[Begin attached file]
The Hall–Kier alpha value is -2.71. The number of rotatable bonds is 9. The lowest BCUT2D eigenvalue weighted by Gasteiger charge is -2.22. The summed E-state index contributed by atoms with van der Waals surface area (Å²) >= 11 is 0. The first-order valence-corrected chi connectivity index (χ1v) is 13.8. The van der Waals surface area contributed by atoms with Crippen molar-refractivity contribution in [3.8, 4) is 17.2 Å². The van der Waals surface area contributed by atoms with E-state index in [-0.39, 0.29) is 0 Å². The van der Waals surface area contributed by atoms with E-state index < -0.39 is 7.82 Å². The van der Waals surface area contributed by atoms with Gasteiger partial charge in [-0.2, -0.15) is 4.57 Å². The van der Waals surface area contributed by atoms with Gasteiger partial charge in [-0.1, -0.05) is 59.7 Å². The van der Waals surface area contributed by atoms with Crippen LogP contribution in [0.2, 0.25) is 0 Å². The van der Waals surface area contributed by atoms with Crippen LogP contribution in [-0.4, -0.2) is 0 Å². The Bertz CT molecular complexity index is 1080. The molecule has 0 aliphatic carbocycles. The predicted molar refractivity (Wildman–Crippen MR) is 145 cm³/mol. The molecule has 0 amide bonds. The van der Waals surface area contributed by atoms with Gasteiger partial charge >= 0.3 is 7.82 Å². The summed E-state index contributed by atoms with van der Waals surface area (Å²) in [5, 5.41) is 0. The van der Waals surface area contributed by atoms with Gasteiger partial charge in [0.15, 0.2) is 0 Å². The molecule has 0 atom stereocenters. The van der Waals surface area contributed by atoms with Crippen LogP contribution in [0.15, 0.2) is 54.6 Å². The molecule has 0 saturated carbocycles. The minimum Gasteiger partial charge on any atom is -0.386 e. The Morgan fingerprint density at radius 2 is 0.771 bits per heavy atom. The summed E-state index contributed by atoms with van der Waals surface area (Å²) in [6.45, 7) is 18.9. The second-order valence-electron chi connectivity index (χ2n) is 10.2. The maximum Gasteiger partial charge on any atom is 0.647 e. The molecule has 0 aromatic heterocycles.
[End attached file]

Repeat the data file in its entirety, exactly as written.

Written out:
The Hall–Kier alpha value is -2.71. The number of rotatable bonds is 9. The lowest BCUT2D eigenvalue weighted by Gasteiger charge is -2.22. The summed E-state index contributed by atoms with van der Waals surface area (Å²) >= 11 is 0. The first-order valence-corrected chi connectivity index (χ1v) is 13.8. The van der Waals surface area contributed by atoms with Crippen molar-refractivity contribution in [3.8, 4) is 17.2 Å². The van der Waals surface area contributed by atoms with E-state index in [-0.39, 0.29) is 0 Å². The van der Waals surface area contributed by atoms with E-state index < -0.39 is 7.82 Å². The van der Waals surface area contributed by atoms with Gasteiger partial charge in [-0.2, -0.15) is 4.57 Å². The van der Waals surface area contributed by atoms with Gasteiger partial charge in [-0.1, -0.05) is 59.7 Å². The van der Waals surface area contributed by atoms with Crippen LogP contribution in [0.2, 0.25) is 0 Å². The van der Waals surface area contributed by atoms with Crippen LogP contribution in [-0.4, -0.2) is 0 Å². The Bertz CT molecular complexity index is 1080. The molecule has 0 aliphatic carbocycles. The predicted molar refractivity (Wildman–Crippen MR) is 145 cm³/mol. The molecule has 0 amide bonds. The van der Waals surface area contributed by atoms with Gasteiger partial charge >= 0.3 is 7.82 Å². The summed E-state index contributed by atoms with van der Waals surface area (Å²) in [5, 5.41) is 0. The van der Waals surface area contributed by atoms with Gasteiger partial charge in [0.15, 0.2) is 0 Å². The molecule has 0 atom stereocenters. The van der Waals surface area contributed by atoms with Crippen LogP contribution in [0.15, 0.2) is 54.6 Å². The molecule has 0 saturated carbocycles. The minimum Gasteiger partial charge on any atom is -0.386 e. The Morgan fingerprint density at radius 2 is 0.771 bits per heavy atom. The summed E-state index contributed by atoms with van der Waals surface area (Å²) in [6.45, 7) is 18.9. The second-order valence-electron chi connectivity index (χ2n) is 10.2. The maximum Gasteiger partial charge on any atom is 0.647 e. The molecule has 0 aromatic heterocycles.